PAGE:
Where to begin with Robert Altman? We could start by saying that he was one of the finest directors America ever produced. We could rhapsodise about his movies’ ever-evolving effect on pop culture. We could even discuss, at patience-testing length, his influence on the greatest filmmakers of today, a list that includes Paul Thomas Anderson among many others. Or we could just touch on each of these briefly, without going into too much detail and therefore result in a slipshod overview of his life work – which is what Altman, the latest documentary on the great director, sadly turns out to be.
Robert Altman was many things, all while being resolutely himself – even in the face of critical derision, or audience apathy. What he was, without question, was an artist: a glance at the movies he’s directed will urge you to drop your jaw close to the ground in reaction to the number of groundbreaking classics he had completed. M.A.S.H., Nashville, Short Cuts, The Player, Gosford Park, McCabe and & Mrs. Miller; all testaments to what Western cinema could produce. There used to be an argument, years ago, that America didn’t have a Felinni, or a Bergman: they certainly found it with Altman, a master of control, pacing, comedy, and through a deep respect for his actors, a nuance much envied by his peers. This is all information we’ve learned from the new documentary – so if you want an educational tour round his work and many achievements, then it functions adequately enough.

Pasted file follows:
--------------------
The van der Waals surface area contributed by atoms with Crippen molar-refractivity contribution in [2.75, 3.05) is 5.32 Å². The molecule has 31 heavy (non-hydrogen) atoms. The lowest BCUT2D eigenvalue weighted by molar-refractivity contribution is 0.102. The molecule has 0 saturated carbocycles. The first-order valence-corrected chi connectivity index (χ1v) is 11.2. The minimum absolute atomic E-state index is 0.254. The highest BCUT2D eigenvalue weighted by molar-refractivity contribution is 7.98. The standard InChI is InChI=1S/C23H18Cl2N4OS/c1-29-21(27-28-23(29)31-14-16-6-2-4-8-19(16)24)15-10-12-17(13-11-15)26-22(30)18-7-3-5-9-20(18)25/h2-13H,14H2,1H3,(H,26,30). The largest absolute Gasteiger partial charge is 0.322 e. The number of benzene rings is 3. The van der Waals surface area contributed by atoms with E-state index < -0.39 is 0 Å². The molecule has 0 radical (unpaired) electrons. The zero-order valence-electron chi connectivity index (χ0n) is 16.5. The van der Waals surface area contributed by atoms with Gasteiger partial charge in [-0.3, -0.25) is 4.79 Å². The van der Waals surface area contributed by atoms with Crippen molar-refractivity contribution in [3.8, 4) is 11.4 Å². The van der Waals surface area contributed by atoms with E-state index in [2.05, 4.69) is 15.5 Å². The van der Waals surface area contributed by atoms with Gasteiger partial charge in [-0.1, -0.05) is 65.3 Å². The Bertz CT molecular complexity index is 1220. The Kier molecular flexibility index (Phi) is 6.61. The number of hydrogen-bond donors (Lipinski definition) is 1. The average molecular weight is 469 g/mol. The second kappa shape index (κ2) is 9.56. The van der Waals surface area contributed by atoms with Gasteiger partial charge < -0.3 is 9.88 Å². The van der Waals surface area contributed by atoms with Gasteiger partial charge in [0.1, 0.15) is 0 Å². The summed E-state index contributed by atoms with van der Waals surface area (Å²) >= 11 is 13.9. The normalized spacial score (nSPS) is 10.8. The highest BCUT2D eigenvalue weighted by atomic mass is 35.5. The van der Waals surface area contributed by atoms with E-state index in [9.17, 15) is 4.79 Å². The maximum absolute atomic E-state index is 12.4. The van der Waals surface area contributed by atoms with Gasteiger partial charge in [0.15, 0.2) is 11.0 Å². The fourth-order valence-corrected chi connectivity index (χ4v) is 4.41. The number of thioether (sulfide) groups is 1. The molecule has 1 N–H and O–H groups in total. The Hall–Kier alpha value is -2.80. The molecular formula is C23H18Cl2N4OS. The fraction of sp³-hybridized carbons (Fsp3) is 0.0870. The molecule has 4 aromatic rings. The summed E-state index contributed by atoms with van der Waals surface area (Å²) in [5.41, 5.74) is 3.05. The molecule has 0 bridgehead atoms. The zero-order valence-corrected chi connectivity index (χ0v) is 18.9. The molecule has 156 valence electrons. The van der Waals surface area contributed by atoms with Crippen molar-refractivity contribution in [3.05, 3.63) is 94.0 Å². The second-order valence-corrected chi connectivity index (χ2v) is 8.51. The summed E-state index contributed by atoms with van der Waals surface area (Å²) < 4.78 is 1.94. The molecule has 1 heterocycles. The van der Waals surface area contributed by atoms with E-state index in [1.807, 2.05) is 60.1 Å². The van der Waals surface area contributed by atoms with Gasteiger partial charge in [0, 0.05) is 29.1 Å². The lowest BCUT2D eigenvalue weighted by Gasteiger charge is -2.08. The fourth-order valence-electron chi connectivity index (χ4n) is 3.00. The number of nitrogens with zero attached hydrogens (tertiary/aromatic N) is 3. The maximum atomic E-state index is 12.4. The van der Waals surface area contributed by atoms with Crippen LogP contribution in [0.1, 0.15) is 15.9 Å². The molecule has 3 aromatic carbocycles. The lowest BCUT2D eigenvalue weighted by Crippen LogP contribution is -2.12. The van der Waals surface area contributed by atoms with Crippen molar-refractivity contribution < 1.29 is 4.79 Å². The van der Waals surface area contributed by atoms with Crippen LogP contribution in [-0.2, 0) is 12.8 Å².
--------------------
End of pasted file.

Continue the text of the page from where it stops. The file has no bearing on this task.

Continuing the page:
Sadly, Altman lacks the most important aspect of great documentaries: truly getting at their subject. Director Ron Mann decides that speeding through the man’s back catalogue is a substitute for genuine insight, and the ample opportunities to delve into what made the man tick with those that were close to him – chief among them, his wife Kathryn Reed. Alas, the most illuminating moments of the doc is when Altman himself is on camera: eloquently spoken, bright-eyed and brimming with anecdotes, it’s clear that he is a subject worthy of such adoration and a brilliant documentary. It just happens that this isn’t that documentary.
Altman may be rote and uninspired, but there are moments of pleasure; although it smartly dispenses with talking heads most of the time, the sporadic face-to-camera appearances of celebrities including Robin Williams, Julianne Moore and Bruce Willis, are superb. Each ponders on what the popularised film term ‘Altmanesque’ means; their personal insights are profound, funny and on-point, things that the movie itself isn’t. By all means, watch Altman to brush up on your knowledge of the man’s movies, but don’t watch it to find out much about the man.